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The fuse of this guitar amplifier blows. Changing the output transistors had the amp working for a while, but then after a while the fuse blew again. The output transistors that were changed are new. The configuration based on the schematic here seems to be a Darlington style push pull B class amp output (correct me if that is wrong) and that all seems to be okay.
From what I understand this problem with the fuse blowing could also be the zener diodes, is that correct? If so while I am at...is it recommended to change the filter capacitors as well?
One other thing...for draining the filter capacitors...is the cement type 2k ohm, 10 watt resistor on the terminals necessary, or is that needed for only tube guitar amplifiers? Thanks. enter image description here

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  • \$\begingroup\$ Note : This is the output part of the schematic of The Peavey Backstage Plus Guitar Amplifier, not the entire schematic. \$\endgroup\$ – Jack Jun 13 '18 at 2:05
  • \$\begingroup\$ Welcome to EE.SE. That is a typical class AB amplifier. When the transistors were replaced maybe they were not a matched pair or the CR15 temperature sensor is not close to them like it should be. \$\endgroup\$ – Sparky256 Jun 13 '18 at 2:11
  • \$\begingroup\$ Okay, that is class AB...but that is a Darlington push pull, correct? (emitters to base, collectors connected). Thanks I will double-check transistor specs. That does seem to be okay though in that regard. \$\endgroup\$ – Jack Jun 13 '18 at 2:20
  • \$\begingroup\$ Thank you. And it is pushing and pulling as well correct? (+ sine wave one set of transistors, then - sine wave the other pair of transistors)Is the CR15 working to prven \$\endgroup\$ – Jack Jun 13 '18 at 2:58
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    \$\begingroup\$ I cannot seee how that circuit will ever work. Where is the push/pull output (it seems to connect to ground). How does it connect to the speaker (I see no connection). Maybe I'm having a bad day? \$\endgroup\$ – Andy aka Jun 13 '18 at 9:47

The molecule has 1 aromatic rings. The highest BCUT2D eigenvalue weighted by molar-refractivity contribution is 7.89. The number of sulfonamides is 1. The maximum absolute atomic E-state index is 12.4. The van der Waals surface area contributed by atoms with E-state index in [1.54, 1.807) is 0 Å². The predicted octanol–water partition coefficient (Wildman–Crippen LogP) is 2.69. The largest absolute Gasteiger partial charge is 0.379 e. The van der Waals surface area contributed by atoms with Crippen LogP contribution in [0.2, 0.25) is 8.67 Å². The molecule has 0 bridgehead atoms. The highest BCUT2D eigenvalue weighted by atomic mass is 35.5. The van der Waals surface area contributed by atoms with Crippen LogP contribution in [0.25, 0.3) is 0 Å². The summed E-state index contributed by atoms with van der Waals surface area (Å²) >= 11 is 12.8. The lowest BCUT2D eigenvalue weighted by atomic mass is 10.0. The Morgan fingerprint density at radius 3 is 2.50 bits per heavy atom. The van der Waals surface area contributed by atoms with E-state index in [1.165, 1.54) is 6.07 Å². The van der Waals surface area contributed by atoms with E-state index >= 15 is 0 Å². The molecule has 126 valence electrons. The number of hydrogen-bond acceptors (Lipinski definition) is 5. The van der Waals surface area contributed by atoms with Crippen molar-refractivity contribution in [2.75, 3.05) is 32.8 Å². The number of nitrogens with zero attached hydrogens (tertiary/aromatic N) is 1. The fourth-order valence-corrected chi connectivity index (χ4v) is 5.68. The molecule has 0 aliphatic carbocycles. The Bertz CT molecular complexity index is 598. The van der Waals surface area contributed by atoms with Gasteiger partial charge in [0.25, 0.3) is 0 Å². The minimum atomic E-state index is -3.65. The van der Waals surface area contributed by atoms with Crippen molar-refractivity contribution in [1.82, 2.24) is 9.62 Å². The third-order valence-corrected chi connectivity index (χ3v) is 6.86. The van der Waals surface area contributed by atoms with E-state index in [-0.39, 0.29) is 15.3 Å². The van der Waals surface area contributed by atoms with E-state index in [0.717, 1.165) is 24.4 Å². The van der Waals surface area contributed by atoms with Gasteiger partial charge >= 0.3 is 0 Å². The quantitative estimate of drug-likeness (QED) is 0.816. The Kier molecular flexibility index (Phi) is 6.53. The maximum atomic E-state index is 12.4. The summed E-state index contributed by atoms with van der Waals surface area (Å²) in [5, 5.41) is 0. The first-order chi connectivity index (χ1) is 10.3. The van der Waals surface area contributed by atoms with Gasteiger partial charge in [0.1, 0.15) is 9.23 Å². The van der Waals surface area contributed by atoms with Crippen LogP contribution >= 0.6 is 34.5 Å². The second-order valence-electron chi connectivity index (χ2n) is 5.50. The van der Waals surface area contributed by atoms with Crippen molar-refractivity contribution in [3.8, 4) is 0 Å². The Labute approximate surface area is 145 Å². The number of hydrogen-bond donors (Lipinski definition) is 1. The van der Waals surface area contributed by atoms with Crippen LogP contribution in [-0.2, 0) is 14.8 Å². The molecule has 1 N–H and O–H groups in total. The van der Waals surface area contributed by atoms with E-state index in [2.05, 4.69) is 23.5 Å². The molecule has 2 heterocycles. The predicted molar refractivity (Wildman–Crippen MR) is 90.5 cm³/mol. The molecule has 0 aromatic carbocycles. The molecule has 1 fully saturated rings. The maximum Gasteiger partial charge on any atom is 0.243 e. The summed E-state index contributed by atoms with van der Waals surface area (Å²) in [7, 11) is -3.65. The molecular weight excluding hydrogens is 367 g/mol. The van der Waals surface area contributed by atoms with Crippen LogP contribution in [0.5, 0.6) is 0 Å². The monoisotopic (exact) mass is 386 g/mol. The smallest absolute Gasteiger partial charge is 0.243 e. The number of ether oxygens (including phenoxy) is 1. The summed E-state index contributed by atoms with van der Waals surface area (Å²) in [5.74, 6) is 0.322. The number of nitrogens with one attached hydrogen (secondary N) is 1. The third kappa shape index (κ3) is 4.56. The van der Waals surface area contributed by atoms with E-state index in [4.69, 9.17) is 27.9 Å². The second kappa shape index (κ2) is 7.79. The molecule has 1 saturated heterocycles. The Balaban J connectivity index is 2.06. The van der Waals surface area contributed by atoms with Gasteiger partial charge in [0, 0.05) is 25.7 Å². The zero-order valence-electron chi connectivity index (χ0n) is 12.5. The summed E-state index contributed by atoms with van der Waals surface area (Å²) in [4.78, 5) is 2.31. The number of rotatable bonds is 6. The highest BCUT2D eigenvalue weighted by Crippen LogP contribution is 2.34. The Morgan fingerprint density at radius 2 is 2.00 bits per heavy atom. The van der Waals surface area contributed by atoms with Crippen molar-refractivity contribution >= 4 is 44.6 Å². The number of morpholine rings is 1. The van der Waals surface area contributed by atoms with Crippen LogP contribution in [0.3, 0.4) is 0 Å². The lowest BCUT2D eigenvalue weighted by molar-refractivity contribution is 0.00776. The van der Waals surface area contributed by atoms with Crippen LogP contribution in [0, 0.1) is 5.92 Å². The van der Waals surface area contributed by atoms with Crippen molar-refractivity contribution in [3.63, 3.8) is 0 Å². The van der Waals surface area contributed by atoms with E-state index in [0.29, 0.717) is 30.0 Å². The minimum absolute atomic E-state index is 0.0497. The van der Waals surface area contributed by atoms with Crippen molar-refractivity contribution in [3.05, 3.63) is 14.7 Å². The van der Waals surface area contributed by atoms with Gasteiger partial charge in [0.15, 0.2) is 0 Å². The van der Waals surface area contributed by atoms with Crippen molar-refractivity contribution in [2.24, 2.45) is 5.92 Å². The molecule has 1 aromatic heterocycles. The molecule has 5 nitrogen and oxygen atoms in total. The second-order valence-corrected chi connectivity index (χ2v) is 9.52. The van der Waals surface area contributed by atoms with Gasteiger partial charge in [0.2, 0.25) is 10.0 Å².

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That is a typical class AB amplifier. When the transistors were replaced maybe they were not a matched pair or the CR15 temperature sensor is not close to them like it should be.

Those outputs are wired as Darlington's to get the current gain. CR15 must physically touch or be mounted to the same heatsink as the output transistors, or they will overheat and burn up within minutes, short out and blow the fuse(s).

It is a push-pull amplifier with +/- 38 volt supply rails, so ground is the common return for input and speakers. The signal is symmetrical above and below the ground line. CR15 is a temperature sensor that regulates the bias current to the output transistors. The hotter they get, the less bias current CR15 will let them have.

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  • \$\begingroup\$ Thanks again Sparky. I will go over all of this. What about the draining of filter capacitors to release charge even when guitar amp is not plugged in? Is the cement type 2k ohm, 10 watt resistor fine for that, or is that only necessary for draining caps on tube amplifiers? \$\endgroup\$ – Jack Jun 13 '18 at 4:34
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Background (1st look)

This design uses a standard Class AB design with fixed gain controlled by an inverted output using the drivers as the floating ground symbol and inverted output as the capacitance divider from the power bridge diodes.

Most often it is the other way around but it doesn’t matter here since negative feedback uses the Op Amp +ve input with AC gain=R60/R61=~7

CR15 must be heatsunk to output drivers and are designed to run with temp compensation so the diode pair DC voltage is reduced by -2.1mV/‘C from 1.34V for the PNP’s and the NPN’s reduce the bias with a Factory Picked (F.P.) 22 Ohm R45 to match roughly leaving a 0.19V idle DC OpAmp to reduce crossover distortion and Quiescent current.

Problem

  • blows 2A fuse after a few minutes
    • due to power On cap surge current , fuse should be slow blow
  • check all Vdc on schematic as it warms up and any F.P. Resistors may need adjustment. (Report errors in DC
  • check/ replace caps with same or bigger low ESR caps as under power load with loud bass unequal rectification from faster decay time creates more DC offset and load current with distortion.
  • feel which parts are too hot to touch.

2nd look

Both Polarity drivers have active current limiting starting around 4A or 32V into 8 Ohms but speakers are usually <4 Ohms DC so any speaker differences or DC offset from bad caps or bridge diodes may trigger current limiting but 4~5A secondary shud be <~2A primary for a fuse. But again it must be slow blow. Transformer would be expected to be about 4.4:1 (est) turns ratio . (120*1.4/39=4.4) So it is protected.

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  • \$\begingroup\$ Thank you Tony. I will study this, and check everything. What about the draining of filter capacitors? Is the cement type 2k ohm, 10 watt resistor fine for that or is that only necessary for draining caps on tube guitar amplifiers? \$\endgroup\$ – Jack Jun 13 '18 at 4:30
  • \$\begingroup\$ Draining not needed since <50V is considered safe low voltage \$\endgroup\$ – Sunnyskyguy EE75 Jun 13 '18 at 12:22

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